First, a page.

.domain([0,d3.max(data, function(d) {return d.xVal})])
          .range([0, 200]);

      var yScale = d3.scaleLinear()
          .domain([0,d3.max(data, function(d) {return d.yVal})])
          .range([100, 0]);

      //var xAxis = d3.axisBottom(x) // d3 v.3 only
      var xAxis =  d3.svg.axis(xScale) // d3 v.4
          .ticks(4) // specify the number of ticks

      var yAxis = d3.svg.axis(yScale)
      var svg ='#dc-line-chart')
          .append('svg')        // create an <svg> element
          .attr('width', w) // set its dimensions
          .attr('height', h);

        .attr("class", "axis")
        .attr("transform", "translate(" + (padding) + "," + padding + ")")
	svg.append('g')            // create a <g> element
          .attr('class', 'axis')   // specify classes
	  .attr("transform", "translate(" + padding + "," + (h - padding) + ")")
          .call(xAxis);            // let the axis do its thing
      var svg ='svg');

      var rects = svg.selectAll('rect')
      var newRects = rects.enter();
          .attr('x', function(d, i) {
              return xScale(d.xVal);
          .attr('y', function(d, i) {
              return yScale(d.yVal);
	  .attr("transform","translate(" + (padding -5) + "," + (padding - 5) + ")")
          .attr('height', 10)
          .attr('width', 10);


.axis path,
.axis line {
    fill: none;
    stroke: black;
    shape-rendering: crispEdges;

.axis text {
    font-family: sans-serif;
    font-size: 11px;

Part 7: Django Login, Logout & Registration

Login form:
Adapted from the login tutorial at techand startup.
Create a new app called ‘accounts’

$ python startapp accounts

Add ‘accounts’ to


Go to crudProject/ and add to the top of the file,

from django.shortcuts import render_to_response

Below that add,

def loggedin(request):
return render_to_response('registration/loggedin.html')

If you want to show their username when they login then call their username in the view. Change the loggedin function to:

def loggedin(request):
return render_to_response('registration/loggedin.html',
{'username': request.user.username})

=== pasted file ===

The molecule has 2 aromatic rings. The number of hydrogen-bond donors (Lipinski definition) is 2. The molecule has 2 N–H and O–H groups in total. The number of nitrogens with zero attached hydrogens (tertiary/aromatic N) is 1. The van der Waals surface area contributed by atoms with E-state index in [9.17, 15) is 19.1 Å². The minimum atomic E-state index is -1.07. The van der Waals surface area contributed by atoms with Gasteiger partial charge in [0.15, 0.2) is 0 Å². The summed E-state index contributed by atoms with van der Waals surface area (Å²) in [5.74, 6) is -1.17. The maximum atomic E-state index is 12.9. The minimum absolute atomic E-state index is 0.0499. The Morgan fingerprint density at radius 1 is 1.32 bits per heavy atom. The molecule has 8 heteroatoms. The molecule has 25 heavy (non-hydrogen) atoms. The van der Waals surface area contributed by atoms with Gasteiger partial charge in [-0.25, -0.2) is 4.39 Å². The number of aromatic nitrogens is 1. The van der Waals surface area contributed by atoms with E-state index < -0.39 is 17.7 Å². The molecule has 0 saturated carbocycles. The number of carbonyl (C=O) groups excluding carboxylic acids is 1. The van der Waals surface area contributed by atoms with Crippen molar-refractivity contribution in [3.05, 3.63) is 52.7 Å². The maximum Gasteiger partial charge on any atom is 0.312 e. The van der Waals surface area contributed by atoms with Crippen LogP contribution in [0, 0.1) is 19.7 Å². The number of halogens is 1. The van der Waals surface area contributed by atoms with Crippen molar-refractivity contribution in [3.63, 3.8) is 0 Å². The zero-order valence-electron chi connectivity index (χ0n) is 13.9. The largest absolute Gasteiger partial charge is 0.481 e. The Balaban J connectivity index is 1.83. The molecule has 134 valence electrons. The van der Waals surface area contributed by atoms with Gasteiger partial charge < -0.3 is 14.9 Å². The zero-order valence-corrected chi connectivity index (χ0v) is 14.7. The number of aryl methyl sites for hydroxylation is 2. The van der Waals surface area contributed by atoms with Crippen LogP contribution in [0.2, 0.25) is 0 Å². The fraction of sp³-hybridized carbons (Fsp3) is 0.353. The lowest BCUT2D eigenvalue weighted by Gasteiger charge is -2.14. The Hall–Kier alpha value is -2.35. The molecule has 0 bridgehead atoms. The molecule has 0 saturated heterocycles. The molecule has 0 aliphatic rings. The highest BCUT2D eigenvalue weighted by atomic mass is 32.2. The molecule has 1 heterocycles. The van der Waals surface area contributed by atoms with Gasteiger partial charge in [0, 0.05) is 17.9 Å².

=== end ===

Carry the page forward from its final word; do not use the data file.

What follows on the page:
Add the following urls to crudProject/

 # Auth-related URLs:
url(r'^accounts/login/$', 'django.contrib.auth.views.login', name='login'),
url(r'^accounts/logout/$', 'django.contrib.auth.views.logout', name='logout'),
url(r'^accounts/loggedin/$', 'crudProject.views.loggedin', name='loggedin'),

To the bottom of crudProject/ add,

LOGIN_REDIRECT_URL = '/accounts/loggedin/'

Add login and logout buttons to index.html

<a href="/accounts/logout">logout</a>
<a href="/accounts/login">login</a>

Create a ‘registration’ directory in templates and add ‘login.html’

{% extends "index.html" %}
{% block title %}Log In{% endblock %}
{% block content %}

<form method="post" action="{% url 'django.contrib.auth.views.login' %}">
{% csrf_token %}
{{ form.as_table }}

<input type="submit" value="login" />

{% endblock %}

In templates/registration/loggedin.html put,

{% extends "index.html" %}
{% block title %}Logged In{% endblock %}
{% block content %}

<h1>Welcome {{username}}</h1>
<p>Thank you for logging in.</p>
<p><a href="/accounts/logout/">Logout</a></p>

{% endblock %}

The create templates/registration/logged_out.html

{% extends "index.html" %}
{% block title %}Logged Out{% endblock %}
{% block content %}

<h2>Logged out!</h2>
<p><a href="/accounts/login/">Log back in</a></p>

{% endblock %}

User Registration:
Add to crudProject/

from django.shortcuts import render_to_response
from django.http import HttpResponseRedirect
from django.contrib.auth.forms import UserCreationForm
from django.core.context_processors import csrf

def register(request):
if request.method == 'POST':
form = UserCreationForm(request.POST)
if form.is_valid():
return HttpResponseRedirect('/accounts/register/complete')

form = UserCreationForm()
token = {}
token['form'] = form

return render_to_response('registration/registration_form.html', token)

def registration_complete(request):
return render_to_response('registration/registration_complete.html')

Add to crudProject/

# Registration URLs
url(r'^accounts/register/$', 'crudProject.views.register', name='register'),
url(r'^accounts/register/complete/$', 'crudProject.views.registration_complete', name='registration_complete'),

Python Dictionary into HTML Template

The following Python code will find instances of {body} in a file template.html and replace it with a string. Then a new file index.html is created with this change.

with open('template.html','r') as template_file:
    template =

tokens = {'title': 'My Title in a Dictionary', 'header':'Stuff for heading', 'body': 'The body stuff', 'footer': 'This is the footer'}
content = template

for token in tokens:
    content = content.replace('{' + token + '}', tokens[token])

with open('index.html', 'w') as content_file:


<!DOCTYPE html>
<html lang="en">
    <meta charset="UTF-8">